Type of Document Dissertation Author Tavani, Christopher Michael URN etd-04082004-093303 Title The Impact of Testing Accommodations on Students with Learning Disabilities: An Investigation of the 2000 NAEP Mathematics Assessment Degree Doctor of Philosophy Department Educational Psychology and Learning Systems, Department of Advisory Committee
Advisor Name Title Susan Carol Losh Committee Chair Akihito Kamata Committee Member Marcy Driscoll Committee Member R William English Committee Member Keywords
- Testing Accommodations
- Learning Disabilities
Date of Defense 2004-04-01 Availability unrestricted AbstractThe purpose of this study was to gain knowledge and insight into how student- and school-level factors impact mathematics performance. Within the school and student systems, there are numerous variables that can have significant impacts on the scores obtained on mathematics assessments. Utilizing the 2000 National Assessment of Educational Progress (NAEP) Mathematics Assessment database and Hierarchical Linear Modeling (HLM), this study explored these factors that related to the performances of 42,453 fourth, eighth, and twelfth grade students.
Among the various student-level factors that were explored, the effects and consequences of using testing accommodations was of particular interest. Testing accommodations, alterations and modifications of an assessment, have been shown to reduce the testing deficits caused by a studentís learning disability and provide comparable test results among all students. This study addressed the effects of these accommodations on mathematical performance scores as well as examined additional variables that showed to have strong relationships with studentsí test performances. This research answered specific substantive questions about the variables that influence mathematics performances among students.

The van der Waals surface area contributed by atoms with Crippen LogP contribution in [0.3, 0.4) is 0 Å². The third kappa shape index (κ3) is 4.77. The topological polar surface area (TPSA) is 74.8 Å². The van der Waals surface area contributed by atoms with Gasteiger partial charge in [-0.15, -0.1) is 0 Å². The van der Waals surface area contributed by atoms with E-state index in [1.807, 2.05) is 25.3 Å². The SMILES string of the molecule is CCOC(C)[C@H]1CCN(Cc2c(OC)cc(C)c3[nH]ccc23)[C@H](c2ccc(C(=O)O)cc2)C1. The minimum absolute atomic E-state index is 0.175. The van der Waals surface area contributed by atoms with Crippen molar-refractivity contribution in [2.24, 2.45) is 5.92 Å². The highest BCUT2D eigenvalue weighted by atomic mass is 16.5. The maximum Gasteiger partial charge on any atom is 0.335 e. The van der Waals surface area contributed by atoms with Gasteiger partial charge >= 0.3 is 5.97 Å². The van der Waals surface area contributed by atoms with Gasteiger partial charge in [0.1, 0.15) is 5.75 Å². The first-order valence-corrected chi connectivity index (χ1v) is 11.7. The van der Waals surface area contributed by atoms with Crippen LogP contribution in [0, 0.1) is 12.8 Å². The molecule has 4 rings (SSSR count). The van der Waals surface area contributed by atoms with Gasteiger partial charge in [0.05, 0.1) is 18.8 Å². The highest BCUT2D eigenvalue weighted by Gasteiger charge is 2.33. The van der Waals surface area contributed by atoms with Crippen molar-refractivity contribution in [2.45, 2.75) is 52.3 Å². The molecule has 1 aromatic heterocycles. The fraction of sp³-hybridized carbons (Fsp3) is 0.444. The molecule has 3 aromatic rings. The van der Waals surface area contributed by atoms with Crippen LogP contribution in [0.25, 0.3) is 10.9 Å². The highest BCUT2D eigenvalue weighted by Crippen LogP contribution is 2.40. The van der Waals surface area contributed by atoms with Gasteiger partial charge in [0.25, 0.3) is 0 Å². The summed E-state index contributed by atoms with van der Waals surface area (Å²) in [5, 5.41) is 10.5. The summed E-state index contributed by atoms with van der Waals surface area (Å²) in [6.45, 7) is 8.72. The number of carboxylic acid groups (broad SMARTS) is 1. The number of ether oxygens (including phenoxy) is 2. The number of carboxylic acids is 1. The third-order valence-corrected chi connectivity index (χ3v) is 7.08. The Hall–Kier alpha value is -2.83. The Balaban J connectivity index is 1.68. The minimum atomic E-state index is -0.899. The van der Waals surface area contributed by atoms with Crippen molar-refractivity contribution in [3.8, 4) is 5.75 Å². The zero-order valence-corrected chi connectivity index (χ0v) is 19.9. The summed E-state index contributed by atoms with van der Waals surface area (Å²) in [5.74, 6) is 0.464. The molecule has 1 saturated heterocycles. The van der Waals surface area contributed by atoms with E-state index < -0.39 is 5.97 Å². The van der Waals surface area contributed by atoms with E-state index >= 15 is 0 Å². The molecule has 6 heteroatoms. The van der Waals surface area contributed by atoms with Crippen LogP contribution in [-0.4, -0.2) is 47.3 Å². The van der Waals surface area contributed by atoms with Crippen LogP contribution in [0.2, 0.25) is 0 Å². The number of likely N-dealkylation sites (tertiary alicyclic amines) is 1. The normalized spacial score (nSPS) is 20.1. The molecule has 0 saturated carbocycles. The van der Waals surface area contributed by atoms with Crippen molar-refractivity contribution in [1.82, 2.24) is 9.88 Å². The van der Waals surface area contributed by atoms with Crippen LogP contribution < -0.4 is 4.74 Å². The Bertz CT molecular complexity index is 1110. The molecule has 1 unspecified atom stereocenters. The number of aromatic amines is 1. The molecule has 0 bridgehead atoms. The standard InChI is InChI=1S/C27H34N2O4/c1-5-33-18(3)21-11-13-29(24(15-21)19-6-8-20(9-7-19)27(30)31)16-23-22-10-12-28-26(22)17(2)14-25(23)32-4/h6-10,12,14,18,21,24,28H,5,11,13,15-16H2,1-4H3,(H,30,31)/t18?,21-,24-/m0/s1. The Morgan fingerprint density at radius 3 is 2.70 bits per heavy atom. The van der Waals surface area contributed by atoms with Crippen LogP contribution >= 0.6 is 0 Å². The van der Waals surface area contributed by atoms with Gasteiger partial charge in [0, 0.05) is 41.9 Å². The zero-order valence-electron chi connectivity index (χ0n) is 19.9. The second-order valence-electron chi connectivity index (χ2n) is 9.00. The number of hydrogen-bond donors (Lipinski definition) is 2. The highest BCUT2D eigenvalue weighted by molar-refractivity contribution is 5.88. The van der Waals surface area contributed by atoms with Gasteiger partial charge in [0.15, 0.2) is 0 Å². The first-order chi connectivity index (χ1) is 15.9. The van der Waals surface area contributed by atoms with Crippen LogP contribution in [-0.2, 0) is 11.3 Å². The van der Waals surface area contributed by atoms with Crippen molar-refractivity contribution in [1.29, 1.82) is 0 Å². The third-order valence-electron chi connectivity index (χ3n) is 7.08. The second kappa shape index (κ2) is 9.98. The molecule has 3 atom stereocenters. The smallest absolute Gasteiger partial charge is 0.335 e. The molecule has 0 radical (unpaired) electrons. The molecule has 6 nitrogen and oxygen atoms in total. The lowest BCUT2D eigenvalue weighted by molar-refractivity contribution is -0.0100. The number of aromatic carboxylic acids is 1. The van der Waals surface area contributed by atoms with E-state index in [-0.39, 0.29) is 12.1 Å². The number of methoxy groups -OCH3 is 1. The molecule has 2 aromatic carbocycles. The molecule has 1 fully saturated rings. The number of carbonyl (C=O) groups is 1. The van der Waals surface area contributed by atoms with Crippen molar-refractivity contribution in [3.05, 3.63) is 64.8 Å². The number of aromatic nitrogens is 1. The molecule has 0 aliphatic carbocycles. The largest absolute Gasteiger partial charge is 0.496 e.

Contrary to prior findings in the field of testing accommodations, the results of this study indicated that the use of testing accommodations did not significantly impact the performance scores of students with learning disabilities on the mathematics assessment. Much research in this field has shown that testing accommodations provide the needed aid to students as to compensate for their disability and to produce scores that represent their true ability. This studyís findings have shown that testing accommodations may not always help a student with a learning disability, and that alternative measures may need to be implemented to help students display their true abilities on mathematics assessments.
Other student-level variables, such as grade level, gender, and race/ethnic background showed to be significant predictors of studentsí success on mathematics assessments. These variables led to a more thorough understanding of the characteristics that are attributable to studentsí scores on these assessments. In addition, although the school-level variables displayed non-significant effects on the relationships between student-level variables and mathematics performance, these findings did help to understand the roles that school location and school type demonstrated on the results.
Overall, this study has added to prior literature by (a) questioning the additive nature of testing accommodations for students with learning disabilities and (b) exploring additional student-level and school-level variables that have relationships with studentsí performances on large-scale, mathematical assessments.
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